Editor’s note: Lawyer and car-buying expert Adam Goldfein fills in for Clark Howard Monday the 19th – Wednesday the 21st of this week. Below is a summary of some of what he discussed. Visit AdamGoldfein.com for more information.
New car shopping can be befuddling. Follow Adam Goldfein’s advice and you’ll be able to enjoy that new car smell!
The first thing to understand is that “new” means that a vehicle has never been titled; it has nothing to do with mileage. You can have a vehicle that’s used as a demo and it has less than 100 miles on it, but it can still be sold as “new.”
In fact, all new cars have mileage on them, whether it’s 10 miles or 50 miles. But if a vehicle has more than 100 miles on it, ask these questions:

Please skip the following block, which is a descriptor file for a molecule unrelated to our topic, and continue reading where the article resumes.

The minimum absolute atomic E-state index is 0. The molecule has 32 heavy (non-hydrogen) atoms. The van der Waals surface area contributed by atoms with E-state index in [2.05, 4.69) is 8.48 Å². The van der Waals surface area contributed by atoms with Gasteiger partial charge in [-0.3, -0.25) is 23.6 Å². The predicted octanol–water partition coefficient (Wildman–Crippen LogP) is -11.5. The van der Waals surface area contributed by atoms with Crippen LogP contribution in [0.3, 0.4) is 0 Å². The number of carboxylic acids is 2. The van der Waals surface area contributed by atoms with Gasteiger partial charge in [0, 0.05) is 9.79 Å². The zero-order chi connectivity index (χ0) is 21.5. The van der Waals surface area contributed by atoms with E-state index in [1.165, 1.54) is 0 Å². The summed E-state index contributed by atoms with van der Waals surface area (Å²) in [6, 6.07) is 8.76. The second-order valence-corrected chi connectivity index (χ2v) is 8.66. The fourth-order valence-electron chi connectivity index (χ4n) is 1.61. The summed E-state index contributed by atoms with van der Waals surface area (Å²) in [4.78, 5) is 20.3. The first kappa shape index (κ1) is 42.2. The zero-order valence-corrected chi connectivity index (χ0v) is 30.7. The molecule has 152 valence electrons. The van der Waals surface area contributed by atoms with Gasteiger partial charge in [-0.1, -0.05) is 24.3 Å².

- Why does it have over 100 miles on the odometer? Was it transferred in from a different dealership?
- If it was used as a demo, when was it put into demo service? This is important to ask because the date it was put into demo service triggers the start of the warranty.
When trying to decide between a 2011 model and a 2012 model, what’s the difference?
Vehicles depreciated between 20% and 25% during the very first year. So if you’re being offered a 2011 model, the price after discounts and rebates should be 20% to 25% less than the price on the 2012 model.
If it’s not, buy the 2012 because it’s worth more money. But if the discount is at least 25%, go with the 2011, because it’s a better deal. You get the depreciation out upfront. That’s the reason you hear some people say to buy a one, two or three year old used car.